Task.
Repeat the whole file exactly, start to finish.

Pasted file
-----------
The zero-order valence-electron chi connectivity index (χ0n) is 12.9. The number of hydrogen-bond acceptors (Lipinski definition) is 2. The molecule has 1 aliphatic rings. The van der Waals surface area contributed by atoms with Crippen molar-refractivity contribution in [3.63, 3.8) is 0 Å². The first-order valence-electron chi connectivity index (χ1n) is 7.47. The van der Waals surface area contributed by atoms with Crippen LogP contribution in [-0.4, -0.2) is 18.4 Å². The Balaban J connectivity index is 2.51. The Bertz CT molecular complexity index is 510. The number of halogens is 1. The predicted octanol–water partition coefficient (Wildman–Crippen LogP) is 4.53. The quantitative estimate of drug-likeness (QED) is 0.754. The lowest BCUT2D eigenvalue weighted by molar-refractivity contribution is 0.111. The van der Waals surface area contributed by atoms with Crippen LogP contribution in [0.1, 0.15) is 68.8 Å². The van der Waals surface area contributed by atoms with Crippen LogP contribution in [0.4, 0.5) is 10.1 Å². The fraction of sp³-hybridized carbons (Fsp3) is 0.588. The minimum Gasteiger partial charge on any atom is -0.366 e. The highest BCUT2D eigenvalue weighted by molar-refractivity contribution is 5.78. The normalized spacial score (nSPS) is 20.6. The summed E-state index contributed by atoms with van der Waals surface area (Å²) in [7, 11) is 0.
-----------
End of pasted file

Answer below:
The zero-order valence-electron chi connectivity index (χ0n) is 12.9. The number of hydrogen-bond acceptors (Lipinski definition) is 2. The molecule has 1 aliphatic rings. The van der Waals surface area contributed by atoms with Crippen molar-refractivity contribution in [3.63, 3.8) is 0 Å². The first-order valence-electron chi connectivity index (χ1n) is 7.47. The van der Waals surface area contributed by atoms with Crippen LogP contribution in [-0.4, -0.2) is 18.4 Å². The Balaban J connectivity index is 2.51. The Bertz CT molecular complexity index is 510. The number of halogens is 1. The predicted octanol–water partition coefficient (Wildman–Crippen LogP) is 4.53. The quantitative estimate of drug-likeness (QED) is 0.754. The lowest BCUT2D eigenvalue weighted by molar-refractivity contribution is 0.111. The van der Waals surface area contributed by atoms with Crippen LogP contribution in [0.1, 0.15) is 68.8 Å². The van der Waals surface area contributed by atoms with Crippen LogP contribution in [0.4, 0.5) is 10.1 Å². The fraction of sp³-hybridized carbons (Fsp3) is 0.588. The minimum Gasteiger partial charge on any atom is -0.366 e. The highest BCUT2D eigenvalue weighted by molar-refractivity contribution is 5.78. The normalized spacial score (nSPS) is 20.6. The summed E-state index contributed by atoms with van der Waals surface area (Å²) in [7, 11) is 0.